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I was just talking to friend today who was a friend of Bill Dilley and Ray Kimber. He was telling me that the Spectra Sonics amplifier was a differential output topology. Unlike most power amps that are differential input these were differential output. I would love to see the actual schematic for these designs. I will ask my friend if he happens to have it, but I would doubt that he still does. He said it was and still is one of the best amplifiers with this topology,
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Old 24th February 2013, 04:04 AM   #8
amp_guy is offline amp_guy  United States
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If you could locate an accurate schematic and permission to share it that would be great! When I had one on my bench for repair back in the 80's it was the best amp I had ever heard. if I remember right it didn't give spectacular readings on my sound technology 1700b thd analyzer, but the sound it was great!
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Old 2nd February 2014, 05:55 AM   #9
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Old thread, but considering the age of the equipment, not so old after all. I used to install Spectrasonic amps. More often the larger frame (I forget the model number) that would hold eight 701 cards. But also, occasionally, the 710 frame, which had a black front plate, and held only four cards.

I found one of the 710's a few weeks ago, headed for the garbage, and rescued it. Replaced a few capacitors and one burned up resistor, and she is back in action. Woo hoo. I always LOVED these amps. They are about as close to a tube amp as solid state can get, in the way they sound.

A few notes after some of what I read . . . They did indeed have a differential output. A push/pull circuit design just really makes speakers sing compared to push only -- like so many amps are, with just positive and ground on the output.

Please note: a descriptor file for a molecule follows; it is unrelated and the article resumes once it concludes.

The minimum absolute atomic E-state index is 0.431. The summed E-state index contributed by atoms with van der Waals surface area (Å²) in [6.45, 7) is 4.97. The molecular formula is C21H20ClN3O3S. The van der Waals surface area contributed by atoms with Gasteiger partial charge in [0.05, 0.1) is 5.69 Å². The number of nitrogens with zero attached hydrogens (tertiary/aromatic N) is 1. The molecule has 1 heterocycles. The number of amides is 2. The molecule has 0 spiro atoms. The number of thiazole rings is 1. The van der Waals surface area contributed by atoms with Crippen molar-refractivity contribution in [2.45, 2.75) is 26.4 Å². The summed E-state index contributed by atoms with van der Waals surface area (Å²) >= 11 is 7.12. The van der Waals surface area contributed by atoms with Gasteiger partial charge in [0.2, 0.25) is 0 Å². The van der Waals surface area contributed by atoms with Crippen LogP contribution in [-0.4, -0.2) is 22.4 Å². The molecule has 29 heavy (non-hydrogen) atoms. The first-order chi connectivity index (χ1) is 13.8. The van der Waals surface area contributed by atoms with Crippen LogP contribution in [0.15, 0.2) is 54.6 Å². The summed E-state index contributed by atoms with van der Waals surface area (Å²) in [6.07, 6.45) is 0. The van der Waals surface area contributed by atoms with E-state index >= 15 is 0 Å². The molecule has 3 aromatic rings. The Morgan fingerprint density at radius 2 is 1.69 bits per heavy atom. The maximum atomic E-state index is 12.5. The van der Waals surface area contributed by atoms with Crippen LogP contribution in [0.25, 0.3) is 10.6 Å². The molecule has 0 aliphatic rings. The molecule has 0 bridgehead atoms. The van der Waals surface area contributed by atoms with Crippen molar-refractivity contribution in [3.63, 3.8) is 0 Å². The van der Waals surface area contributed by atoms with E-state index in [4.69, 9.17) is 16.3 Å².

The variations you mentioned in resistor and cap values is true. These were hand built. The amps were tuned by hand at the factory, by setting the bias to each transistor individually. Because of variations in components, this meant sometimes different values were used to bias the transistors. For resistors, I think they put a potentiometer in the circuit, adjusted to optimum levels, then replaced the pot with a fixed value of what the pot was set at. So they were all slightly different.

One of the biggest problems with these amps, was the power supplies hummed a bit. I am currently in the process of removing the internal power supply, and converting it into an external power supply, which I will relocate under my house in the crawlspace, with the +/-24vdc and transformer center tap (ground) coming in on a cable.

Enjoyed your thread, if you guys ever return here.

Grounding was also a bit of an issue with these at times, since they use a differential power supply and output a differential output. Easy to screw that up and let the smoke out. The bad part about the 710 frame over the other one who's model I can't recall, is that the 710 is unbalanced audio in, on little RCA connectors. Which works fine for my current purposes. The bigger frame used a balanced audio input that you soldered onto the backplane.